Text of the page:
Sun | Jun 16, 2024

The Bashy Belle escape

Published:Sunday | March 12, 2023 | 12:54 AMA short story by Dave Rodney

The ride from Stony Hill to St Mary felt like a slow walk through the valley of the shadow of death. When they arrived, the night dew was already glistening on the blades of grass on the lawns of the Bashy Belle Airport. The late-model black Audi pulled up at a far corner, away from the glare of the security lights.

It was just after midnight and Dulcivita’s escape was going to be a delicate operation with no room for error. Before the attractive woman and her two armed accomplices alighted from the sedan, she chanted Psalm 23. She made the sign of the cross on her chest, just between her protruding breasts. The afro wig worked perfectly as a disguise and her trademark Gucci bag was replaced tonight with a black supermarket shopping bag. Inside were a few essentials - a thick wad of cash in American currency, a small pouch with credit cards, her freshly minted Alabama driver’s licence, her new passport. And a loaded hand gun.

The late-night departure was arranged through a charter company in The Bahamas. When the cell phone rang at 12:30 a.m., Dulcivita and Tyrone, one of the hired thugs, were to do a 9.69 seconds dash to the steps of the Cessna through a security gate that was to be left intentionally open. Big bucks were dropped to ensure a seamless departure from the Bashy Belle Airport. The second henchman was to return the car to Portmore for safekeeping.

Dulcivita’s emergency escape became necessary because of an elaborate plan she hatched and executed years ago to rob investors of their life savings and real estate holdings. There were other accomplices. She ran the main legwork, but there were other culprits, including four bankers, two attorneys, a real estate agent, a few thugs, and a funeral director. They all supervised branches of this vast and lucrative criminal enterprise.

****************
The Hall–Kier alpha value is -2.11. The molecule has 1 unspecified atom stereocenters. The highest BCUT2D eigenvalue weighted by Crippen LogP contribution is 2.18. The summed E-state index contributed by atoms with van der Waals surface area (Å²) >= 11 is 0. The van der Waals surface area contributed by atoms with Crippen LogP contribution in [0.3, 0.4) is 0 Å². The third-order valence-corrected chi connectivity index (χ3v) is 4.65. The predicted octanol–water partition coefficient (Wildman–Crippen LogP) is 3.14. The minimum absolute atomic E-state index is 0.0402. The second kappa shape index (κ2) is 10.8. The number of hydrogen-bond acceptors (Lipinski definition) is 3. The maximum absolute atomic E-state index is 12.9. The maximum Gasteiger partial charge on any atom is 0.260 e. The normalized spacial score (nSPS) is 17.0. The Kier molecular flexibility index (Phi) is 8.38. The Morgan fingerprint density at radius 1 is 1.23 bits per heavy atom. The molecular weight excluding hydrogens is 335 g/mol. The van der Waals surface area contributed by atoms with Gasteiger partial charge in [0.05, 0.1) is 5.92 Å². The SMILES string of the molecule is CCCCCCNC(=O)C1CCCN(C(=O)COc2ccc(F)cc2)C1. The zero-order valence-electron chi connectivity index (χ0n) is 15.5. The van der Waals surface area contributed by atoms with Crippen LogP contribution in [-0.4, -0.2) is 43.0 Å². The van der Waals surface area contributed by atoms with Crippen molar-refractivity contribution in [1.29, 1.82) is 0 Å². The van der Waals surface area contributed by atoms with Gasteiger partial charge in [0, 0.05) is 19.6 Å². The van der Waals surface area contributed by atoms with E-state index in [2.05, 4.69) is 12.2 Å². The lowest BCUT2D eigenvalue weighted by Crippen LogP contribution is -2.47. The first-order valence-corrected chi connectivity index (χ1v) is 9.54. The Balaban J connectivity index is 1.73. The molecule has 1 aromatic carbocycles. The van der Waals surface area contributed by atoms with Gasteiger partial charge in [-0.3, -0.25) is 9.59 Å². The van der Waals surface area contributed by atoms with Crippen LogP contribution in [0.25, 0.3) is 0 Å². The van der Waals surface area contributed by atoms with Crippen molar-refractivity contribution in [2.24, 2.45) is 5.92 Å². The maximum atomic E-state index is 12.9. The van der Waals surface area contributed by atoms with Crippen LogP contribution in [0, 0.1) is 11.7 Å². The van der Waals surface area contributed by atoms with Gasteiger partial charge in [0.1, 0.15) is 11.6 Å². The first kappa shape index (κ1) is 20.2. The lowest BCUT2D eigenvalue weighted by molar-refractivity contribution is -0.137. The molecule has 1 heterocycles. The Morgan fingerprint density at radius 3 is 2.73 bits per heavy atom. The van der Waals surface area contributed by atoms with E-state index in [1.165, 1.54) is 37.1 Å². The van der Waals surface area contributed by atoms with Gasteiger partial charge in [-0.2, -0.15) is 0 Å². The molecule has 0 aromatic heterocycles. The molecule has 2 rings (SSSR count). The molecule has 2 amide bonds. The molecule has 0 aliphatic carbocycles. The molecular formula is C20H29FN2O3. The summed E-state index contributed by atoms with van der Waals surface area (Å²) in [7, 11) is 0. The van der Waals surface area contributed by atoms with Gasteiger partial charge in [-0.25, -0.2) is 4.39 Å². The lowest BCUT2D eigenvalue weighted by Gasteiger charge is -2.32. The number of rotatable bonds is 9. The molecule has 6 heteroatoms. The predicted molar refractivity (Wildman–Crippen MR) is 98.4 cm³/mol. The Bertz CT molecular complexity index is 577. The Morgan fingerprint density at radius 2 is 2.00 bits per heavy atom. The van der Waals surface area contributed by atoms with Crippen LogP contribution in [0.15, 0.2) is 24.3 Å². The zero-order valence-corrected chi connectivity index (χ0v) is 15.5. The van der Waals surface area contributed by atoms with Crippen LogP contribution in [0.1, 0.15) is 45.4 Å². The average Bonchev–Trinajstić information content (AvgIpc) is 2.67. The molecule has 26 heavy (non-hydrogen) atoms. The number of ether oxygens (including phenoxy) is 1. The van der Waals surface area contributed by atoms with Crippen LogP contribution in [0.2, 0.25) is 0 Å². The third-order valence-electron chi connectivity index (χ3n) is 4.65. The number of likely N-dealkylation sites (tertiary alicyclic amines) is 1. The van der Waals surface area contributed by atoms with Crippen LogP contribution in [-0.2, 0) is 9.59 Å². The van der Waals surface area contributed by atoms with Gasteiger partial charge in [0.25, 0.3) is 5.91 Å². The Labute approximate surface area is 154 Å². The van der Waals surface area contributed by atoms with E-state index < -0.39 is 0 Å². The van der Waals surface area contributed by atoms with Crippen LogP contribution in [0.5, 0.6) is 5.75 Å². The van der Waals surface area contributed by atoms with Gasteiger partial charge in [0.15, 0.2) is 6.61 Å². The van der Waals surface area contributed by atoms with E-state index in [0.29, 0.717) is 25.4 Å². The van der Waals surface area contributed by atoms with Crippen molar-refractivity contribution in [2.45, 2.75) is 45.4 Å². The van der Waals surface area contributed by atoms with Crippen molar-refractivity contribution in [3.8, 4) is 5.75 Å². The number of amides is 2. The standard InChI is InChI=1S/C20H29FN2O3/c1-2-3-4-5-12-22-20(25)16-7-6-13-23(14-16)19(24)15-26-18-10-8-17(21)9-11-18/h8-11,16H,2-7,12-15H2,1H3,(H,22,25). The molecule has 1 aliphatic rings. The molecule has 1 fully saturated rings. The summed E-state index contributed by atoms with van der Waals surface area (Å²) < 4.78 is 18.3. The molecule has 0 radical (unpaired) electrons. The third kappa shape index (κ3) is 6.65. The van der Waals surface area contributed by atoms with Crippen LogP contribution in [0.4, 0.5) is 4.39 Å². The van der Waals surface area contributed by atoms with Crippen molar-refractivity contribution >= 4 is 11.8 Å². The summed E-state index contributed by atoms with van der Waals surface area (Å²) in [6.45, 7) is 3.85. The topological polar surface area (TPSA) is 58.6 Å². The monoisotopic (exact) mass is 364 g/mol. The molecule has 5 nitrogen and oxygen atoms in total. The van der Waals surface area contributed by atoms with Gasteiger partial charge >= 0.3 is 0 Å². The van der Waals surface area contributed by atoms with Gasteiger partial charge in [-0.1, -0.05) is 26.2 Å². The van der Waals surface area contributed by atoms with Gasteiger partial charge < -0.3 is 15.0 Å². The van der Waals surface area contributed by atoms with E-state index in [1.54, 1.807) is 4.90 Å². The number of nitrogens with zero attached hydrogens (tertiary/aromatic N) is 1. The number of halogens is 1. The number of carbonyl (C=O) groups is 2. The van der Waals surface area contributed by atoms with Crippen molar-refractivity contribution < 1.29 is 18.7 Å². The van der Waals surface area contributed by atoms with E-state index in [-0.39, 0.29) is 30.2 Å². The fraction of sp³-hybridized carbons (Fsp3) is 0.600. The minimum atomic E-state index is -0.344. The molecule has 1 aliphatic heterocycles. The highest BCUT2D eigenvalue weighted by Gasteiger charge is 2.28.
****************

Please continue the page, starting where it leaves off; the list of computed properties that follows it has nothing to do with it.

Everyone was making a killing. Dulcivita was smart enough to know that this racket had a shelf life. She wanted to maximise her weekly loot and make an early exit. She was relying on a business associate who had agreed to start a corporate petition for her US residency. She was looking at relocating around 2025, slipping out quietly. That would give her more than enough time to wind up her various business ventures. But on the Rock, things never go as planned. And bad luck is always worse than obeah.

One night last October, she eagerly accepted an invitation to attend a reception at a Kingston hotel. She had heard that a cashy, new dancehall sensation would be there. A little breeze out to sip on champagne. And to nibble on hot appetisers, unlike the huge bites she took earlier that day in multiple investment accounts. She caught COVID-19 at the party and was forced to stay home for ten days. The unexpected absence from office loosened her iron-fisted grip on a number of financial matters. A number of glaring inconsistencies opened a can of worms. All hell broke loose in the office when an Atlanta-based Jamaican, who had travelled down to wrap up his dead father’s estate, discovered that every penny was gone. Almost whispering, a colleague explained that the account manager was out sick.

“Unnu betta call ‘er even if she deh pon her death bed in intensive care,” he screamed angrily. Mi want know where mi fada money gone.”